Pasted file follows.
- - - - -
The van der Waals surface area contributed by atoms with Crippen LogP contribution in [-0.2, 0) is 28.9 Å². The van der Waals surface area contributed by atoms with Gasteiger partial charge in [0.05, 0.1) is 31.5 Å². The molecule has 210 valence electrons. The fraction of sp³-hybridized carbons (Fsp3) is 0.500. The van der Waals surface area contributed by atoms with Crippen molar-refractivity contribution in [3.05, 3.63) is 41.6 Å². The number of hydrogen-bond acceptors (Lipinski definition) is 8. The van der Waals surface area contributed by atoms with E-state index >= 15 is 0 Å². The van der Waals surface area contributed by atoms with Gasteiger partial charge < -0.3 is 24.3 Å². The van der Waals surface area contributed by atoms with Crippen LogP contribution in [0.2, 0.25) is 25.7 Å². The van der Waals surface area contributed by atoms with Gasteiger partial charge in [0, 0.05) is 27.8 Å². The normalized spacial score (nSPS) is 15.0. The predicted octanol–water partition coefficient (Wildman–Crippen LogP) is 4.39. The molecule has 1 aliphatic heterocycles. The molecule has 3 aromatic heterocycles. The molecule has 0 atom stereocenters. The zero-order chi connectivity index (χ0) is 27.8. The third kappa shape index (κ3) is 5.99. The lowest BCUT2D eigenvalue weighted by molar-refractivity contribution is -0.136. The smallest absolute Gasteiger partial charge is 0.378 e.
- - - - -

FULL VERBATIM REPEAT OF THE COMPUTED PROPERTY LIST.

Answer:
The van der Waals surface area contributed by atoms with Crippen LogP contribution in [-0.2, 0) is 28.9 Å². The van der Waals surface area contributed by atoms with Gasteiger partial charge in [0.05, 0.1) is 31.5 Å². The molecule has 210 valence electrons. The fraction of sp³-hybridized carbons (Fsp3) is 0.500. The van der Waals surface area contributed by atoms with Crippen molar-refractivity contribution in [3.05, 3.63) is 41.6 Å². The number of hydrogen-bond acceptors (Lipinski definition) is 8. The van der Waals surface area contributed by atoms with E-state index >= 15 is 0 Å². The van der Waals surface area contributed by atoms with Gasteiger partial charge < -0.3 is 24.3 Å². The van der Waals surface area contributed by atoms with Crippen LogP contribution in [0.2, 0.25) is 25.7 Å². The van der Waals surface area contributed by atoms with Gasteiger partial charge in [0, 0.05) is 27.8 Å². The normalized spacial score (nSPS) is 15.0. The predicted octanol–water partition coefficient (Wildman–Crippen LogP) is 4.39. The molecule has 1 aliphatic heterocycles. The molecule has 3 aromatic heterocycles. The molecule has 0 atom stereocenters. The zero-order chi connectivity index (χ0) is 27.8. The third kappa shape index (κ3) is 5.99. The lowest BCUT2D eigenvalue weighted by molar-refractivity contribution is -0.136. The smallest absolute Gasteiger partial charge is 0.378 e.